- 1880 – 1B Fred “Newt” Hunter was born in Chillicothe, Ohio. Hunter spent from 1903-18 in the minors, getting the call in 1911 when he was one of six players who spent time at first base in 1911 along with John Flynn, Honus Wagner, Bill McKechnie, Mickey Keliher and Bill Keen. He did OK, hitting .254 in 65 games, but was replaced by Doggie Miller in 1912. After retiring (he played 17 years on the farm for 17 teams), he spent time as a Card coach in 1920, and except for a brief 1924 minor-league comeback that lasted six games, was done with baseball.
- 1890 – UT/PH Gene Madden was born in Elm Grove (now Wheeling), West Virginia. Gene hit .312 at Galveston in 1915, earning a Pirates contract for the next season. He played well in camp and made the opening day roster, but after a couple of series was told the Bucs wanted him to play regularly in the minors. Hans Wagner (manager Nixey Hallahan was ejected, leaving Honus in charge) sent him up to pinch-hit on his last day in Pittsburgh, and Madden grounded out. It would be his only MLB game and at bat. He played one more year in the bushes before joining the Marines, and made a minor league comeback in 1921. But his family was growing (he ended up with seven kids) and Gene retired for good after that campaign.
- 1914 – RHP Jack Salveson was born in Fullerton, California. He worked for five MLB campaigns, including five 1935 outings for the Pirates with an 0-1, 9.00 line. Jack was known as a quick worker, once pitching a game in 65 minutes, and was a long-time PCL hurler who tossed for 22 years in the minors. Show biz fact: He got a small part in the movie “Pride of the Yankees” and got to bop Lou Gehrig (played by Gary Cooper) in the noggin as a Tinseltown tosser.
|Bob Oldis – 1960 Topps|
- 1928 – C Bob Oldis was born in Preston, Iowa. Oldis was a third string catcher for the Bucs between 1960-61, getting into 26 games and batting .160 as a Pirate. Though seldom used, Oldis appeared in Games 4 and 5 of the 1960 World Series as a late-inning defensive replacement. After his seven-year MLB career ended, he was a coach/scout for the Phillies, Twins, and Expos. He’s been with the Marlins organization since 2002.
- 1934 - The leagues still can’t agree on the DH, didn’t play inter-league games until 1997 and didn’t pool umpires until 2000, but they did agree on a common baseball for the first time on this day. The NL adopted the AL horsehide, which had a thinner cover and less prominent seams. The switch was supposed to both juice up the NL attack and make inter-league performance comparisons more equivalent (the NL was considered more of a pitcher’s league because of the less lively ball and the higher, pitcher-friendly seams). Pirates manager George Gibson told Volney Walsh of the Pittsburgh Press that “If the lively ball helps anyone it should help us some for we had the hardest hitting team in the league last year.” It didn’t quite work out that way. The Bucs led the NL with a .383 slugging % in ’33, and though they came in second in ’34, their average fell to .344 as they pounded a paltry 52 homers. Business of baseball trivia: The AJ Reach Company, the AL’s vendor, was contracted to manufacture the balls, but it was bought by Spalding, its chief rival in the business, which then produced the MLB balls until 1977 when Rawlings became the supplier.
- 1946 – The Pirates forked over $30,000 to the Cards for infielder Jimmy Brown. Brown had been an All-Star in 1942, but played an abbreviated season in ‘43 before joining the Army Air Corp. He came back for the Bucs as a 36-year-old, hit .241 in 79 games and called it a career after spending the following two seasons in the minors. Afterward, he managed in the Pittsburgh system for a couple of years and then coached with the Braves for three more campaigns.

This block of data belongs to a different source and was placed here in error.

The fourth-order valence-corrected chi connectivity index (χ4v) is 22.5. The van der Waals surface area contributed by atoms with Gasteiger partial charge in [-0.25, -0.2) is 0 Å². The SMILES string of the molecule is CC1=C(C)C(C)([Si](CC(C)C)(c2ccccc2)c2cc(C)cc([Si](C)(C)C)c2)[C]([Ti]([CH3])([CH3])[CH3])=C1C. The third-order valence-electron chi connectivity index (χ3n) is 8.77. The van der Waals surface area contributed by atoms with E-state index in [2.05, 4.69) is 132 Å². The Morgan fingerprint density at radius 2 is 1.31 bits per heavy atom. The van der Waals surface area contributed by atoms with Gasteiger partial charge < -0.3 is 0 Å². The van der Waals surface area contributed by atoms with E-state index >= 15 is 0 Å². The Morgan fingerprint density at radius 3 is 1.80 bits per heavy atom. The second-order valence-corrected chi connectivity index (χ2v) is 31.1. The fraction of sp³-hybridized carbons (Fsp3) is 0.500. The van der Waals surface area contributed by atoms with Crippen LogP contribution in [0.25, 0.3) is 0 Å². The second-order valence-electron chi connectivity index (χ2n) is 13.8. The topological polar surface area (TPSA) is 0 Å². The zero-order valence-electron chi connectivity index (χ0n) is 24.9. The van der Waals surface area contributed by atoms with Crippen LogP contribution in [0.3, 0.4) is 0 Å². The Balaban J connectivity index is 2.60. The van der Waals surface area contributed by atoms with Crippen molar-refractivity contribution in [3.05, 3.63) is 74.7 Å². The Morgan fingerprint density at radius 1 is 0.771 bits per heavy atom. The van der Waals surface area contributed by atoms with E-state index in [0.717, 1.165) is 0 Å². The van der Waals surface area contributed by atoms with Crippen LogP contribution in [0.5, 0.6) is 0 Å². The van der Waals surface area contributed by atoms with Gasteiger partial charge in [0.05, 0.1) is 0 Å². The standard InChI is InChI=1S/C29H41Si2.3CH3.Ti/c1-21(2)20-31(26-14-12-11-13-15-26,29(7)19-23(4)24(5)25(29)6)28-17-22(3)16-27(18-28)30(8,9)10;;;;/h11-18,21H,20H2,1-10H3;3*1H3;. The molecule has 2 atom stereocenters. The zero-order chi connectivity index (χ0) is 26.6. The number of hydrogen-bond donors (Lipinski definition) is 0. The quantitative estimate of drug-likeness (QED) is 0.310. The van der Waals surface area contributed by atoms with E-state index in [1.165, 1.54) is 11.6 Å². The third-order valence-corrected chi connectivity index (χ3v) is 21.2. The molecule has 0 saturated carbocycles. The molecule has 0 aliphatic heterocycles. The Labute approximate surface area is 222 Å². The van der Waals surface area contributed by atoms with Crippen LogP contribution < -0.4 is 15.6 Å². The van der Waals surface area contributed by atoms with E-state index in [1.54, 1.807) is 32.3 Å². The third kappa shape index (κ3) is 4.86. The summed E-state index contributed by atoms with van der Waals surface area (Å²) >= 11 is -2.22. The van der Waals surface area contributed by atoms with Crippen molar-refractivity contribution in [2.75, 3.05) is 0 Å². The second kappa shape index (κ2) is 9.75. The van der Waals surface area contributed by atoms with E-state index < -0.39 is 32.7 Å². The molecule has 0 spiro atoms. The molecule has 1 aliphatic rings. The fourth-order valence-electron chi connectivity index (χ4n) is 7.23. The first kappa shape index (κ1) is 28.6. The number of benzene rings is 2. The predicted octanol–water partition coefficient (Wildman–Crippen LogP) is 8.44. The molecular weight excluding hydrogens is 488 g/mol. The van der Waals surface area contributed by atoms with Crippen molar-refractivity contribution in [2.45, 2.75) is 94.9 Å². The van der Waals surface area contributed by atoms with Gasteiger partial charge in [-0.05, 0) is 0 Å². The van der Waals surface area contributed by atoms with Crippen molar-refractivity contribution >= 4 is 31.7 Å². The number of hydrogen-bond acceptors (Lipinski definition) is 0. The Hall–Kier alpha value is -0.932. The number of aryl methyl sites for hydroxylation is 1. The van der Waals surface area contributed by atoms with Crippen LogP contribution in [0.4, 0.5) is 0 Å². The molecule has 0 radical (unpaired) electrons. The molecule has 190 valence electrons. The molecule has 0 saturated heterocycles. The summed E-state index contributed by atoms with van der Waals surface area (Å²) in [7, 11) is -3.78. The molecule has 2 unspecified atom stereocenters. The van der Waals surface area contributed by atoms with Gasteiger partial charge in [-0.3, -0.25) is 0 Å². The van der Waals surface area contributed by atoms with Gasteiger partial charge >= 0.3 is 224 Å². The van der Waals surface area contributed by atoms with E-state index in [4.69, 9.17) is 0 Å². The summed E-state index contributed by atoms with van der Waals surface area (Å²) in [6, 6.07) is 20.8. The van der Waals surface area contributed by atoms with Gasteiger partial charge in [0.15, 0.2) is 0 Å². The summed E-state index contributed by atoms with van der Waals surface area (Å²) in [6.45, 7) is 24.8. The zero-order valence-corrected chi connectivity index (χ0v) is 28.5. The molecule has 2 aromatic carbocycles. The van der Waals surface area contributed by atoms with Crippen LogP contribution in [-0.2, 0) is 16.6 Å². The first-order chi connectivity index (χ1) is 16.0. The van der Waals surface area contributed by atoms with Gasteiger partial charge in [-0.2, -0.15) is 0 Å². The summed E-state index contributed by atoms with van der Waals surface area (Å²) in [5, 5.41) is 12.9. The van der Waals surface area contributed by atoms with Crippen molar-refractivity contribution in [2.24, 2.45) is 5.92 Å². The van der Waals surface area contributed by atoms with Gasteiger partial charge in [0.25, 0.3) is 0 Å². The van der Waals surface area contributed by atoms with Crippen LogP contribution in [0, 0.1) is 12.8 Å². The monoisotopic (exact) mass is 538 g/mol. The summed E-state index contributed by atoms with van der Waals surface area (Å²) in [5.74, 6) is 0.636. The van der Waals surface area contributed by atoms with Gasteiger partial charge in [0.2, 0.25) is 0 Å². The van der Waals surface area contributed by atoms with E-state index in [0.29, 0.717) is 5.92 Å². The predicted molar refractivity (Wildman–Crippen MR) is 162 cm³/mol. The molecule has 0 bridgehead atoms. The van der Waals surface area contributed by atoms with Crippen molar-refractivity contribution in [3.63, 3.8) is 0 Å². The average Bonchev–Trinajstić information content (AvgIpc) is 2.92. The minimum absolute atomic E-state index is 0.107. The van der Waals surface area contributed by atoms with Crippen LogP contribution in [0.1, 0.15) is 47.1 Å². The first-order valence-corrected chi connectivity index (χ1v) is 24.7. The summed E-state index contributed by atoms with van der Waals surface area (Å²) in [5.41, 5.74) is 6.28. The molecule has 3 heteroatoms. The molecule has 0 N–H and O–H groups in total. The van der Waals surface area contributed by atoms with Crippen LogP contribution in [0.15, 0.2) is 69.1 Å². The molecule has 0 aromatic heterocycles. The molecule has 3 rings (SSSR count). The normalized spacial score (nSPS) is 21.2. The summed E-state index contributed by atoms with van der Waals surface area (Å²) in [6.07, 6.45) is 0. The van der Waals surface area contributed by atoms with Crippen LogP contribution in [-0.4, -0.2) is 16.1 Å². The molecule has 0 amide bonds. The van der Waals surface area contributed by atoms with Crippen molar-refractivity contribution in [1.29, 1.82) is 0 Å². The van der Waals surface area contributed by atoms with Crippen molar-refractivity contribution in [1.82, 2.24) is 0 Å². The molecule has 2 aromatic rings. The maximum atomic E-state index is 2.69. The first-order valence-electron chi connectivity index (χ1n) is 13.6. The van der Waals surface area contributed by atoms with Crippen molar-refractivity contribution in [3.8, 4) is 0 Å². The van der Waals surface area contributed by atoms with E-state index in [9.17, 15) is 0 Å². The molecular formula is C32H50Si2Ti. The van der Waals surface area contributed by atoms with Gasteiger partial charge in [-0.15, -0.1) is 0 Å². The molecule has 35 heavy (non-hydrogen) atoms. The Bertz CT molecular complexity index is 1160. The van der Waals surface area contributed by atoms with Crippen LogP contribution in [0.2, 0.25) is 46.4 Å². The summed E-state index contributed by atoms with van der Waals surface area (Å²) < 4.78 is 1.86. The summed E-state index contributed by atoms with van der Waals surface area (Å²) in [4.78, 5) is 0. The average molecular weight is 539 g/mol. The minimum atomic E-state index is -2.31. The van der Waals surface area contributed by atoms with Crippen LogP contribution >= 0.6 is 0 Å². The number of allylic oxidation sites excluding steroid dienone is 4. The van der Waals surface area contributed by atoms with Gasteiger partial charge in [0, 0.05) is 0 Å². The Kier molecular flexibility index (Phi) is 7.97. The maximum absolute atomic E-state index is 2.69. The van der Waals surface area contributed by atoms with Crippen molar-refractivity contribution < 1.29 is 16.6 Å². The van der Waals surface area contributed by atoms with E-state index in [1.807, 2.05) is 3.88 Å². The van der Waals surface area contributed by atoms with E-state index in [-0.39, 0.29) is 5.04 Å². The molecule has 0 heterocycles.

- 1961 – Manager John Russell was born in Oklahoma City. While with the Rangers, he caught Nolan Ryan’s sixth career no-hitter in 1990. He ended his 10-year career with a .225 batting average, 34 home runs and 129 RBI in 448 games. After hanging up the spikes, he made several coaching stops and managed the Bucs from 2008-10 during some dark seasons, with a record of 186-299. It wasn’t his first gig in Pittsburgh; JR had been Lloyd McClendon’s third base coach from 2003-05. He was the Baltimore Orioles bench coach from 2011-18 and is now an IMG Sports Academy director in Bradenton.
|JR – photo Associated Press|
- 1961 – LHP Roger Samuels was born in San Jose, California. He had a 20-game MLB career, tossing five of those contests in 1989 as a Bucco with no decisions and a 9.82 ERA. The 28-year-old started 1990 at AAA Buffalo, then the Pirates sent him to the Mets, where he pitched for AAA Tidewater and then retired.
- 1962 - LHP Danny Jackson was born in San Diego. The Pirates got him in mid-July for the stretch run of the 1992 division race, and the lefty went 4-4/3.36 ERA as the club won the NL East but lost the NL playoff to Atlanta in seven games. After the season, he was lost in the expansion draft. Jackson had a 15-year career with seven teams, appearing in three World Series and two All-Star games.
Please Help Support BeforeitsNews by trying our Natural Health Products below!
Order by Phone at 888-809-8385 or online at https://mitocopper.com M - F 9am to 5pm EST
Order by Phone at 866-388-7003 or online at https://www.herbanomic.com M - F 9am to 5pm EST
Order by Phone at 866-388-7003 or online at https://www.herbanomics.com M - F 9am to 5pm EST
Humic & Fulvic Trace Minerals Complex - Nature's most important supplement! Vivid Dreams again!
HNEX HydroNano EXtracellular Water - Improve immune system health and reduce inflammation
Ultimate Clinical Potency Curcumin - Natural pain relief, reduce inflammation and so much more.
Oxy Powder - Natural Colon Cleanser! Cleans out toxic buildup with oxygen!
Nascent Iodine - Promotes detoxification, mental focus and thyroid health.
Smart Meter Cover - Reduces Smart Meter radiation by 96%! (See Video)